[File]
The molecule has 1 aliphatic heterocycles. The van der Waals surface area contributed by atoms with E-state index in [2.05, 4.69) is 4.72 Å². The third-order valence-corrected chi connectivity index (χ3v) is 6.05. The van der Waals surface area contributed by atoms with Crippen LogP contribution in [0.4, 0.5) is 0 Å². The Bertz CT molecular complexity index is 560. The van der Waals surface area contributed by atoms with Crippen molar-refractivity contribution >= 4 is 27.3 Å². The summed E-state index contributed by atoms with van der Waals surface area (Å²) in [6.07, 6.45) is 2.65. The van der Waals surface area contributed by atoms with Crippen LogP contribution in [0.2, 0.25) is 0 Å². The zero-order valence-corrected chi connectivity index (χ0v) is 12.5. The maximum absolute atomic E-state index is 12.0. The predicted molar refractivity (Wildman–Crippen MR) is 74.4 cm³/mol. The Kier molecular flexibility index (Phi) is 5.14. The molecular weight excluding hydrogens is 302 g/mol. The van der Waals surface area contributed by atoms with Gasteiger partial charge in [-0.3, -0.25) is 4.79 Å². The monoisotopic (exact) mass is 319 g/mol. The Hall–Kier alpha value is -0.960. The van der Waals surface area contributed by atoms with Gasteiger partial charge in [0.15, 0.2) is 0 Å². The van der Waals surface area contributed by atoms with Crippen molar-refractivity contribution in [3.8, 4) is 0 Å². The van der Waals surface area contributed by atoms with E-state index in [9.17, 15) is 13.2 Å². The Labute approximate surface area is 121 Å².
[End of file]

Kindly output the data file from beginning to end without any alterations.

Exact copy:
The molecule has 1 aliphatic heterocycles. The van der Waals surface area contributed by atoms with E-state index in [2.05, 4.69) is 4.72 Å². The third-order valence-corrected chi connectivity index (χ3v) is 6.05. The van der Waals surface area contributed by atoms with Crippen LogP contribution in [0.4, 0.5) is 0 Å². The Bertz CT molecular complexity index is 560. The van der Waals surface area contributed by atoms with Crippen molar-refractivity contribution >= 4 is 27.3 Å². The summed E-state index contributed by atoms with van der Waals surface area (Å²) in [6.07, 6.45) is 2.65. The van der Waals surface area contributed by atoms with Crippen LogP contribution in [0.2, 0.25) is 0 Å². The zero-order valence-corrected chi connectivity index (χ0v) is 12.5. The maximum absolute atomic E-state index is 12.0. The predicted molar refractivity (Wildman–Crippen MR) is 74.4 cm³/mol. The Kier molecular flexibility index (Phi) is 5.14. The molecular weight excluding hydrogens is 302 g/mol. The van der Waals surface area contributed by atoms with Gasteiger partial charge in [-0.3, -0.25) is 4.79 Å². The monoisotopic (exact) mass is 319 g/mol. The Hall–Kier alpha value is -0.960. The van der Waals surface area contributed by atoms with Gasteiger partial charge in [0.15, 0.2) is 0 Å². The van der Waals surface area contributed by atoms with Crippen molar-refractivity contribution in [3.8, 4) is 0 Å². The van der Waals surface area contributed by atoms with E-state index in [9.17, 15) is 13.2 Å². The Labute approximate surface area is 121 Å².